A New History of the Picts

A New History of the Picts


A New History of the Picts

Stuart McHardy

ISBN: 9781906817701

Binding: paperback

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Back cover text:

The Picts hold a special place in the Scottish mindset - a mysterious race of painted warriors, leaving behind imposing standing stones and not much more. 

Stuart McHardy challenges these long-held historical assumptions. He aims to get to the truth of who the Picts really were, and what their influence has been on Scotland's past and present. 

Far from being wild barbarians, the Picts had a complex society. They fought off continuous threats of invasion from imposing adversaries: Romans, Vikings, Angles. Although Roman texts claim a major victory against the Picts, McHardy reveals that the Roman retreat from Scotland shows that the opposite may well be true. 

The Picts were not wiped out in battle, but gradually integrated with the Scots to form Alba. McHardy demonstrates that rather than being some historical group of outsiders, or mysterious invaders, the Picts were in fact the indigenous people of Scotland and the most significant of our tribal ancestors. Their descendants walk our streets today.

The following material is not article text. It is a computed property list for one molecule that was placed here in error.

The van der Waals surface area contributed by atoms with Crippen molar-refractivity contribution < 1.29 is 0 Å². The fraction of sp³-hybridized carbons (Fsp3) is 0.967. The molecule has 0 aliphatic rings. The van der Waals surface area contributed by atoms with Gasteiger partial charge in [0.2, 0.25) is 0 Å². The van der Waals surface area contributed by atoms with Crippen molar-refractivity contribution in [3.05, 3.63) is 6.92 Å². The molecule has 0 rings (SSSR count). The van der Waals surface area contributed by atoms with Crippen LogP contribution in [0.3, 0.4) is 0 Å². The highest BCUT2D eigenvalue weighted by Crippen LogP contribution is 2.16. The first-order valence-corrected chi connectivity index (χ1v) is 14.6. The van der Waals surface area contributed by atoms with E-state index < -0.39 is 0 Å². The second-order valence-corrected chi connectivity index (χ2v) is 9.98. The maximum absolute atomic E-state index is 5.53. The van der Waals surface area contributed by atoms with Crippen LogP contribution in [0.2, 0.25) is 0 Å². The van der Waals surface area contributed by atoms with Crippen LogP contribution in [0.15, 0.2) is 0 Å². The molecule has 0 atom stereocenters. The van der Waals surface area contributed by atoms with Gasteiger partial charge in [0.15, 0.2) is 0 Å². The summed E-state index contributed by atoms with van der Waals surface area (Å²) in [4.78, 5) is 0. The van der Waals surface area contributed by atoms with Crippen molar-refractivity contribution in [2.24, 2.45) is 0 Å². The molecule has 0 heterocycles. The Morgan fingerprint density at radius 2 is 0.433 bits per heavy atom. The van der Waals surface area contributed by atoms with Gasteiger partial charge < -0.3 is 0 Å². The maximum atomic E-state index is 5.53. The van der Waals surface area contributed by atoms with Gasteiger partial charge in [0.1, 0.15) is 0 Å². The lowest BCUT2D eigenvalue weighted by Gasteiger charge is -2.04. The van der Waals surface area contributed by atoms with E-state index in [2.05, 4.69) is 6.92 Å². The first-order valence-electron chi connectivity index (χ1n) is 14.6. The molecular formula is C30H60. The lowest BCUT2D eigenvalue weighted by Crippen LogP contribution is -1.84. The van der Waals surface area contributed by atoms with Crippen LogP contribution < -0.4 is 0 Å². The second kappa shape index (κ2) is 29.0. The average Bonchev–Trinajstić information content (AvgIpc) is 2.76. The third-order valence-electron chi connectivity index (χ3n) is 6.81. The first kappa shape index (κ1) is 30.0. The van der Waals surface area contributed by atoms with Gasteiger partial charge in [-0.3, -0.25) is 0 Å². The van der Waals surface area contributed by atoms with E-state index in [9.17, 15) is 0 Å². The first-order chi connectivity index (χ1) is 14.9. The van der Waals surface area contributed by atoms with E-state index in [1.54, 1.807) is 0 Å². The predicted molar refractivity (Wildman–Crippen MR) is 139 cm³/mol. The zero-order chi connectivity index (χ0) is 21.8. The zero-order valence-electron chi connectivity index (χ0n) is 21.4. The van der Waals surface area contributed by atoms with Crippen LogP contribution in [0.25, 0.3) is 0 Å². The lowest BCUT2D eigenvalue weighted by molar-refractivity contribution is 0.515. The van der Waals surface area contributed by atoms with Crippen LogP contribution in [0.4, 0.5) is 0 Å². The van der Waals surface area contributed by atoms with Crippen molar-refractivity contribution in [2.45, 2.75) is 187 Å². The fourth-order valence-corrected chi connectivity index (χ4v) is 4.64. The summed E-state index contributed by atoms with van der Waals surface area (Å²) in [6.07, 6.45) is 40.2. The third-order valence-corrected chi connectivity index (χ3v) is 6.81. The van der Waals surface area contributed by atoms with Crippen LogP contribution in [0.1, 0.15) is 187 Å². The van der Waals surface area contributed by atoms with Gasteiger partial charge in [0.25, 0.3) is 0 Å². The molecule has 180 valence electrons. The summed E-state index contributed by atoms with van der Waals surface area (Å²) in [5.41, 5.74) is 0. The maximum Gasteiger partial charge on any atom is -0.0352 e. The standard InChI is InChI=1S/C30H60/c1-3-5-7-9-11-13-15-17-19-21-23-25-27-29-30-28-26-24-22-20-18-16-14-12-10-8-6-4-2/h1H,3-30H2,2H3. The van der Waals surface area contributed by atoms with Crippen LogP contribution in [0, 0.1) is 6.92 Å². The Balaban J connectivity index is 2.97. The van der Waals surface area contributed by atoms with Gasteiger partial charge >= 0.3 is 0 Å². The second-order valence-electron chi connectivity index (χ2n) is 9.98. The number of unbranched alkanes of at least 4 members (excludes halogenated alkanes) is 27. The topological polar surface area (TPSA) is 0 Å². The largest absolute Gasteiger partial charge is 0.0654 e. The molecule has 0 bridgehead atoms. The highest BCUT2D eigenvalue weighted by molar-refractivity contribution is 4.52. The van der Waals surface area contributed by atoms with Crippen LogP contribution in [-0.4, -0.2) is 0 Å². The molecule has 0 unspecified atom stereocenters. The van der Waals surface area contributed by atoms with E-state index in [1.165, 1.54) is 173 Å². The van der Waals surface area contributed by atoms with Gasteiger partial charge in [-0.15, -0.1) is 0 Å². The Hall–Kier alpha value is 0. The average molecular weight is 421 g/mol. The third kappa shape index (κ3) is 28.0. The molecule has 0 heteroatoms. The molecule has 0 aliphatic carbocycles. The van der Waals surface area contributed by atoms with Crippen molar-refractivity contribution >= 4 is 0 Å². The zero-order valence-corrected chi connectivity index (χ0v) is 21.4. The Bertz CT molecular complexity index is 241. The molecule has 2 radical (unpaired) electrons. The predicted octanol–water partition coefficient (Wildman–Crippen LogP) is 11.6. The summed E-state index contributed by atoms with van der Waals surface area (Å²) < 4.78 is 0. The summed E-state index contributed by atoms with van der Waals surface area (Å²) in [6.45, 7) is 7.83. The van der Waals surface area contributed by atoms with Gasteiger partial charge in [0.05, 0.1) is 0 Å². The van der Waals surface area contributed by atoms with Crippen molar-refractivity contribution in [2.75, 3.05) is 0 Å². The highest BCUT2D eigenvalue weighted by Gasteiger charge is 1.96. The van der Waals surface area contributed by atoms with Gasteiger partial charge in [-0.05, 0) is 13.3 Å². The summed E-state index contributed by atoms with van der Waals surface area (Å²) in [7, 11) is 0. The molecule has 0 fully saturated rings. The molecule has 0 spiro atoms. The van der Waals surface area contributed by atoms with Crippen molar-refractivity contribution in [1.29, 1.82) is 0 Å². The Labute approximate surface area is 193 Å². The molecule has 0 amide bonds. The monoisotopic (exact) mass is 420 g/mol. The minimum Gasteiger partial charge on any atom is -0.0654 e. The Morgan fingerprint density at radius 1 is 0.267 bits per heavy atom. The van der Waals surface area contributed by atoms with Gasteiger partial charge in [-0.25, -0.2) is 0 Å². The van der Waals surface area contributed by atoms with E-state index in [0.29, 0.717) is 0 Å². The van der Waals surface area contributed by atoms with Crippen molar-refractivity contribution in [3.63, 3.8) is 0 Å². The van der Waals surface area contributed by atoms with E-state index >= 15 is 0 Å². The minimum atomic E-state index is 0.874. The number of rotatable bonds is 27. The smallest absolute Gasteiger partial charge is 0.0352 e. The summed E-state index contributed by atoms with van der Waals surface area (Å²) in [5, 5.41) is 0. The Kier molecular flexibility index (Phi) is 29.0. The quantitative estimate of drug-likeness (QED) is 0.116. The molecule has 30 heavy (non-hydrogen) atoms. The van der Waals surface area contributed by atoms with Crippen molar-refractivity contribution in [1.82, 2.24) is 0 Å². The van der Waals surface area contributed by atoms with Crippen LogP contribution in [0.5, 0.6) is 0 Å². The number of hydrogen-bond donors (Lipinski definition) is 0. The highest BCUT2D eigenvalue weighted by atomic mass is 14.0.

Table of contents:

The Dull Stone 2

Map 8

Preface 11

Scotland at the dawn of history 13

Introduction 15

Chapter One Tribal Scotland 23

Chapter Two The Romans march orth 45

Chapter Three Standoff and survival 61

Chapter Four Kinship not kingship 79

Chapter Five The coming of the monks 89

Chapter Six Religious and political change 97

Chapter Seven From chief to king 113

Chapter Eight Conflict and consolidation 119

Chapter Nine Into Alba 139

Chapter Ten The end of the Picts? 157

Chapter Eleven Then and now 175

Bibliography 181

Time Line 185



Written and arranged in a way that is both accessible and scholarly, this is an excellent addition to the growing body of work on the Picts.  The Courier

A New History is a very valuable contribution to historical debate and cultural understanding. It also serves to bring issues often reserved to specialists to a general readership.  Donald Smith, Scottish Storytelling Centre